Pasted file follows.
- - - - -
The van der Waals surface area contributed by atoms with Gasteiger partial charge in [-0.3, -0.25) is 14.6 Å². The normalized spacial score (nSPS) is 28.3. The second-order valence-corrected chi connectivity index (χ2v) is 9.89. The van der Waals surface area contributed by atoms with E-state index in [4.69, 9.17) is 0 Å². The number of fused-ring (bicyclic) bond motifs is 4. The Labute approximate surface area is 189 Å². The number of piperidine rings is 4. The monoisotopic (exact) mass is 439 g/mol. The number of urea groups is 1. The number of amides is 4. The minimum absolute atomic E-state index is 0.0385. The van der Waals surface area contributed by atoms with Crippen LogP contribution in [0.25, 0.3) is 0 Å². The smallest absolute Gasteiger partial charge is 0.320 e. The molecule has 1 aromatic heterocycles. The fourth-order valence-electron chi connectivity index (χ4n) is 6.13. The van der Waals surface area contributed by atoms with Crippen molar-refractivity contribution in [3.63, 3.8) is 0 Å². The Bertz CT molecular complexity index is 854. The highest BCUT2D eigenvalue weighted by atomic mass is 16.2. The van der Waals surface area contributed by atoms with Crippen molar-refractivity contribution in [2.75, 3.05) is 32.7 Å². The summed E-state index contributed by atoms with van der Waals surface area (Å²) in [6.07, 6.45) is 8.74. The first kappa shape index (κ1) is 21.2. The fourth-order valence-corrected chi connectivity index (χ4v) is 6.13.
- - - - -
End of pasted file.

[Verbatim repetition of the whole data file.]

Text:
The van der Waals surface area contributed by atoms with Gasteiger partial charge in [-0.3, -0.25) is 14.6 Å². The normalized spacial score (nSPS) is 28.3. The second-order valence-corrected chi connectivity index (χ2v) is 9.89. The van der Waals surface area contributed by atoms with E-state index in [4.69, 9.17) is 0 Å². The number of fused-ring (bicyclic) bond motifs is 4. The Labute approximate surface area is 189 Å². The number of piperidine rings is 4. The monoisotopic (exact) mass is 439 g/mol. The number of urea groups is 1. The number of amides is 4. The minimum absolute atomic E-state index is 0.0385. The van der Waals surface area contributed by atoms with Crippen LogP contribution in [0.25, 0.3) is 0 Å². The smallest absolute Gasteiger partial charge is 0.320 e. The molecule has 1 aromatic heterocycles. The fourth-order valence-electron chi connectivity index (χ4n) is 6.13. The van der Waals surface area contributed by atoms with Crippen molar-refractivity contribution in [3.63, 3.8) is 0 Å². The Bertz CT molecular complexity index is 854. The highest BCUT2D eigenvalue weighted by atomic mass is 16.2. The van der Waals surface area contributed by atoms with Crippen molar-refractivity contribution in [2.75, 3.05) is 32.7 Å². The summed E-state index contributed by atoms with van der Waals surface area (Å²) in [6.07, 6.45) is 8.74. The first kappa shape index (κ1) is 21.2. The fourth-order valence-corrected chi connectivity index (χ4v) is 6.13.